WATKINS GLEN, NY, USA - It was a shorter-than-normal season in Mexico this year, prompted in part by the domestic situation of son Dustin, but also because Admiral Fox and I in December purchased a home here, just a few blocks from Seneca Lake and within walking distance of town.

The pier at Watkins Glen on Seneca Lake
Watkins Glen - yes, that Watkins Glen with the NASCAR race track - has grown up in the last decade and has excellent restaurants, a nice marina and waterfront area, good shopping, all kinds of medical services and several good bars.

Several.

And, perhaps as a sign the place has come of age, this July there will be a Phish concert held at the racetrack that has the entire area buzzing, mostly about the commercial possibilities brought into town by the arrival of probably 75,000 people.

Go Phish, right?

The house has a good view of Seneca Lake
Our new house is a rock-solid brick place with one of those huge, East Coast basements that is as large as the rest of the house.

Adm. Fox has already claimed part of the basement for a music studio. I'm lobbying for making it into a den for videos, too. There's enough space for both and to build a bar in one portion.

A bar? Hmmmm....

I already commandeered one of the bedrooms for an office, where I am decorating it in early 'Chuck' decor (LINK: TV Series Chuck). Does anyone know where I can get an original poster of the movie TRON?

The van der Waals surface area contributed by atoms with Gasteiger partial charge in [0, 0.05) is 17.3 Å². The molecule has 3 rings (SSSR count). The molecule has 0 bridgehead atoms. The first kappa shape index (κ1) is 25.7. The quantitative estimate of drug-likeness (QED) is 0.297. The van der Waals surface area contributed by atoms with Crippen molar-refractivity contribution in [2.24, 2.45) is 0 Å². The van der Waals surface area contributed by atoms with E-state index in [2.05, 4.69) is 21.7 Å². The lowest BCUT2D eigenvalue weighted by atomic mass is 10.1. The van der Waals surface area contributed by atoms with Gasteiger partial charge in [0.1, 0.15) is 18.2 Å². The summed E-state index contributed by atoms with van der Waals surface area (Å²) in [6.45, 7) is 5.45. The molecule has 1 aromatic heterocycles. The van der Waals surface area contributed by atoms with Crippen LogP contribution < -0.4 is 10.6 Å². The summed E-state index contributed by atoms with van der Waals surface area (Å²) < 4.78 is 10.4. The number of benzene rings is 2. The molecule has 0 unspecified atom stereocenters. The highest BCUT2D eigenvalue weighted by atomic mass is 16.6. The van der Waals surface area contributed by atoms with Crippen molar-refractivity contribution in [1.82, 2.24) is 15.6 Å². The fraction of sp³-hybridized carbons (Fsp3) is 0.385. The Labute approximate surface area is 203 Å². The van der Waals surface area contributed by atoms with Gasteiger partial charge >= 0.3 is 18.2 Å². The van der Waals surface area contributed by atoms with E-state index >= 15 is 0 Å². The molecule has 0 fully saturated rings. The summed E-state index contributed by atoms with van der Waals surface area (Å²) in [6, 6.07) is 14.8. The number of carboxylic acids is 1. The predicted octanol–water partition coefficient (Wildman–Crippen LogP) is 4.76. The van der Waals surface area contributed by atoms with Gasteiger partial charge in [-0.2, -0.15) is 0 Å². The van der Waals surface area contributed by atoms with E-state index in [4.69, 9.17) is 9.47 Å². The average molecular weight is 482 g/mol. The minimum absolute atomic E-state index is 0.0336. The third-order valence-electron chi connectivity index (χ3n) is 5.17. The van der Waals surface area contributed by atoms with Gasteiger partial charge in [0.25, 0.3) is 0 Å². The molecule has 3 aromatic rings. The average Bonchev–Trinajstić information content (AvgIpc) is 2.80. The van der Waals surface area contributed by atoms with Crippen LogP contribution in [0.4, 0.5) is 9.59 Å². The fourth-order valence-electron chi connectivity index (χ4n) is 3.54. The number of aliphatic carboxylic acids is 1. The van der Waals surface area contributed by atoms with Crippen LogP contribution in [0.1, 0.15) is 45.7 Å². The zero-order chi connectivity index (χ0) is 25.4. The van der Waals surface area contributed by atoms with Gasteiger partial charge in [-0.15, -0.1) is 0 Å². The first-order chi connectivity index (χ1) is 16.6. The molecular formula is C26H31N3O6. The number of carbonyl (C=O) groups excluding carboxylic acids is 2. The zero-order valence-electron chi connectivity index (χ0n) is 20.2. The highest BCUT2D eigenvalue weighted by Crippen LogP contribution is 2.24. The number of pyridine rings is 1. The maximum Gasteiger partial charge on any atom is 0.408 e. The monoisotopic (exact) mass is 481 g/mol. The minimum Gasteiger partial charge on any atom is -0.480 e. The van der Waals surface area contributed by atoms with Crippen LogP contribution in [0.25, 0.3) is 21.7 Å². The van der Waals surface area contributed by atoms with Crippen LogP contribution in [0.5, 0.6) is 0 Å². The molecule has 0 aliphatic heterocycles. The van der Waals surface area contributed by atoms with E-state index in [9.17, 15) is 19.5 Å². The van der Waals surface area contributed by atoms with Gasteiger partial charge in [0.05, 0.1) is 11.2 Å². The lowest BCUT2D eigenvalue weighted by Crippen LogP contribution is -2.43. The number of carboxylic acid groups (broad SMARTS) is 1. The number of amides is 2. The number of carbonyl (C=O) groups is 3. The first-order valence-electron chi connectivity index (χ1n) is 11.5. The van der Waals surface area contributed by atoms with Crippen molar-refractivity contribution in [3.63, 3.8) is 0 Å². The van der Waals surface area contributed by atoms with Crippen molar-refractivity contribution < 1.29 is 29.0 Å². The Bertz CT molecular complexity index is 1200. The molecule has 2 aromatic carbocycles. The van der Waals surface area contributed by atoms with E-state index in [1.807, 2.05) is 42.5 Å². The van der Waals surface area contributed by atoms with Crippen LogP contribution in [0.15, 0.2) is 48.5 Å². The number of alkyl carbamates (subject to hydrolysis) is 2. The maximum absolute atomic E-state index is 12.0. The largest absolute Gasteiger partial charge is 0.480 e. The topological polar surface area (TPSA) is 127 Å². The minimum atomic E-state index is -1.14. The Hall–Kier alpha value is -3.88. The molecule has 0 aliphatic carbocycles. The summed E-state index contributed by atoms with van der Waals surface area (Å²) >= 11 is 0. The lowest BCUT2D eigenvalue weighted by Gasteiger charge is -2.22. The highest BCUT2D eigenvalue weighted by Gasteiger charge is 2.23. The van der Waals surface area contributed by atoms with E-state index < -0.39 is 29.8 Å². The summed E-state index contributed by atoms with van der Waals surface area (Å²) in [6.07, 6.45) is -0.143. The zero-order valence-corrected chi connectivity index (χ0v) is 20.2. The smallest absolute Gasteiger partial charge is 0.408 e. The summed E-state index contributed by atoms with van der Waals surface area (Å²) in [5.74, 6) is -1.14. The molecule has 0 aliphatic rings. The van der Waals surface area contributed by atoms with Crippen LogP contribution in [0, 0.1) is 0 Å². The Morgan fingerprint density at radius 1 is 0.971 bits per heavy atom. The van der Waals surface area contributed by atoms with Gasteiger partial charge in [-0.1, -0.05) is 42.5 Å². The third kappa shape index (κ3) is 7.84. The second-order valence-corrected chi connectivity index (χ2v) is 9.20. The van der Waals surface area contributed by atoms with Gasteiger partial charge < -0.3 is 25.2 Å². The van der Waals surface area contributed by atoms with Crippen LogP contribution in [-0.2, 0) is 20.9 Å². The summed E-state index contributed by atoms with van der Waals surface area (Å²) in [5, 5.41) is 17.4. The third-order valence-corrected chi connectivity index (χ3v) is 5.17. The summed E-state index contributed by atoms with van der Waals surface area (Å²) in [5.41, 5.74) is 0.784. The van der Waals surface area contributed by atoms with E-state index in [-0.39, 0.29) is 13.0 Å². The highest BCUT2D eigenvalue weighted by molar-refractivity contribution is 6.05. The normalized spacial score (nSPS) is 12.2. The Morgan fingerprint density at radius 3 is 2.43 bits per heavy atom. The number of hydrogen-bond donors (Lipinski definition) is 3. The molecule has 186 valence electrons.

I arrived a few days before Adm. Fox and had a chance to equip the house. It came fully furnished (gracias Dios!) but without normal accoutrements like dishes and linens and all the other items you need to live in a house.

One of the flock
I discovered that nearby Montour Falls (home of the Harvest Cafe, another great place to eat LINK: Harvest Cafe) has a Dollar Store ensconced on the edge of town where the prices put the Watkins' WalMart to shame.

Oh! And no pink flamingos came with the house either. I remedied that immediately and we now have a growing flock. Whether the birds will go south with us next winter when we return to Arroyo Seco in Mexico is in question.

The early arrival here in the north means that, well, we are freezing are butts off (it was 85 degrees when I left Mexico, 35 when I arrived at the Syracuse, NY airport). But more importantly, we will be able to open up the lake house in Valois earlier and do projects that are best completed before the growing season.

I have at least a half dozen trees that need to be trimmed, the path to the lake needs to be rebuilt (again...) and the raspberry vines need to be trimmed back to near the ground .

Most summers, by the time we have arrived, everything has been growing for months and we are confronted with a jungle of new growth, high grass and, of course, poison ivy creeping around.

LINK: The Coasters sing 'Poison Ivy...'

The lake house in Valois - sans foliage
This fall we will return to California for our last semester of teaching at California State University, Sacramento.  It's been a great run in California, but after December, perhaps, we will be splitting our time between Seneca Lake (and Watkins Glen) and Arroyo Seco.

Or some other place, I suppose. We are subject-to-change, after all.

But for today (so far), I am holed up in my office (dubbed a 'man cave' by amiga Tina Hazlitt), organizing the place, searching online for Tron posters, and cruising Craigslist for a skiboat so we can zip from here up the lake to Valois quickly.

Summer is just around the corner after all. Really...